India's GDP release threw up three key messages. First, the 4Q GVA and GDP estimates were much weaker than expected. The chief statistician attributed it partly to base effects (4Q FY16 was revised up significantly) and higher WPI inflation (used to derive real estimates from nominal data). WPI inflation is likely to inch lower over the next quarter (by over 1ppt) and could lead to some improvement in GDP growth numbers.
Second, growth has been slowing since the middle of 2016, and that continued into the January to March 2017 quarter. Other coincident indicators have been giving a similar message. Cement production, capex goods production and core inflation have been moderating since mid-2016. Other indicators such as the construction IIP index and financial sector indicators joined the bandwagon in end 2016, weakening since the demonetisation episode.testing.. we are here....
Third, with the release of the new IIP and WPI series earlier this month, we expected upward revisions to growth for the last few years, if the underlying data remained unchanged. While a few sharp upward revisions did come through – for instance a 60 bps bump up in 4QFY16 and a 75bps bump up in 1QFY17 – overall revisions for the past two years were of a smaller quantum (15-25bps). It is likely that the underlying data on which growth is based was also revised during this period. These revisions tend to happen in 4Q every year, when more comprehensive data sources become available.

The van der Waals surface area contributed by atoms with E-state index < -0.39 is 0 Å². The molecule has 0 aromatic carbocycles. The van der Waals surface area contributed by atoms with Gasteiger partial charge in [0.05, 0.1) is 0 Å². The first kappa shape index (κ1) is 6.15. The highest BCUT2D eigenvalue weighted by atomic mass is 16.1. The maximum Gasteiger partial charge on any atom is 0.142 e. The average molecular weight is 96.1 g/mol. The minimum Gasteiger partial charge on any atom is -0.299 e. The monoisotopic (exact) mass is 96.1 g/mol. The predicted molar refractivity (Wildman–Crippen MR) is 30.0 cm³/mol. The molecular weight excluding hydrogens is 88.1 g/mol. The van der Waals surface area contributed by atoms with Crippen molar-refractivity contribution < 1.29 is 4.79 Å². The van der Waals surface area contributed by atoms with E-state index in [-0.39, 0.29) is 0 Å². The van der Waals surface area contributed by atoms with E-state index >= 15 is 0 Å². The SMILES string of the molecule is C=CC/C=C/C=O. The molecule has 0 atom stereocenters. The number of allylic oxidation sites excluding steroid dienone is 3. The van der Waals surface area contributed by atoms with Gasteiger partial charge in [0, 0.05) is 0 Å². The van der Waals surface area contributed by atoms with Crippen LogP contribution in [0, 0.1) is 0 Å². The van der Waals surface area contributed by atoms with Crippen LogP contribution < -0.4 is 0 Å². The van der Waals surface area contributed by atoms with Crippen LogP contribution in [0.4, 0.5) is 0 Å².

Our long held below-consensus view is that GDP growth will remain flat at 7.1% in FY18. Investment is still weak, urban wages are growing at multi-year lows, government spending may not remain as high given the fiscal consolidation path, and the rise in exports over the last few months are showing some signs of moderation. True, rural growth could come in high if rains are strong, but that would just about offset the weakness from other sectors.
This means that the output gap – which is one of the concerns for the RBI regarding higher inflation in 2HFY18 – is likely to remain negative for longer.
We expect the RBI to acknowledge in the upcoming 7 June policy meeting that current pressures on inflation are turning out to be lower than expected. We expect the RBI to keep rates on hold over the foreseeable future.
We were expecting much of the upward revision to take place in 1QFY17 because that is when the wedge between the new and old IIP and WPI numbers was the largest. This did occur as 1Q was bumped up by around 75 bps, while 2Q by only 15bps
Source: HSBC report authored by Pranjul Bhandari, Chief Economist, India